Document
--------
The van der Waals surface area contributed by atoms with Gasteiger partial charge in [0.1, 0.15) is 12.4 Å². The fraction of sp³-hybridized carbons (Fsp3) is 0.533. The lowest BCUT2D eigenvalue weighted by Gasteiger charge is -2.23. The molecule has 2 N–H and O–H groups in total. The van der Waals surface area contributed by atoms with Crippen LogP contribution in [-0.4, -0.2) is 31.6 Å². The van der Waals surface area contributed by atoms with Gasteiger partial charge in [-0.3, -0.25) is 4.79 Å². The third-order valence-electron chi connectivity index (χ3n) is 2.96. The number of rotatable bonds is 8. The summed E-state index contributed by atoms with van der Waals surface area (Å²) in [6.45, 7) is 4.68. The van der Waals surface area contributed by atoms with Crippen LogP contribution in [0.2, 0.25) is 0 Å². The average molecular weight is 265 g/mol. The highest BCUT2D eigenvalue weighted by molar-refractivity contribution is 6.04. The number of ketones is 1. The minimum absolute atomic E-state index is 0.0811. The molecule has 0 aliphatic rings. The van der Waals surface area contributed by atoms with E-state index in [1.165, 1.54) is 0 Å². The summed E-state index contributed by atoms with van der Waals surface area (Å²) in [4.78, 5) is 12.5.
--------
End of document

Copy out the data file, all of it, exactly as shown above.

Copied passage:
The van der Waals surface area contributed by atoms with Gasteiger partial charge in [0.1, 0.15) is 12.4 Å². The fraction of sp³-hybridized carbons (Fsp3) is 0.533. The lowest BCUT2D eigenvalue weighted by Gasteiger charge is -2.23. The molecule has 2 N–H and O–H groups in total. The van der Waals surface area contributed by atoms with Crippen LogP contribution in [-0.4, -0.2) is 31.6 Å². The van der Waals surface area contributed by atoms with Gasteiger partial charge in [-0.3, -0.25) is 4.79 Å². The third-order valence-electron chi connectivity index (χ3n) is 2.96. The number of rotatable bonds is 8. The summed E-state index contributed by atoms with van der Waals surface area (Å²) in [6.45, 7) is 4.68. The van der Waals surface area contributed by atoms with Crippen LogP contribution in [0.2, 0.25) is 0 Å². The average molecular weight is 265 g/mol. The highest BCUT2D eigenvalue weighted by molar-refractivity contribution is 6.04. The number of ketones is 1. The minimum absolute atomic E-state index is 0.0811. The molecule has 0 aliphatic rings. The van der Waals surface area contributed by atoms with E-state index in [1.165, 1.54) is 0 Å². The summed E-state index contributed by atoms with van der Waals surface area (Å²) in [4.78, 5) is 12.5.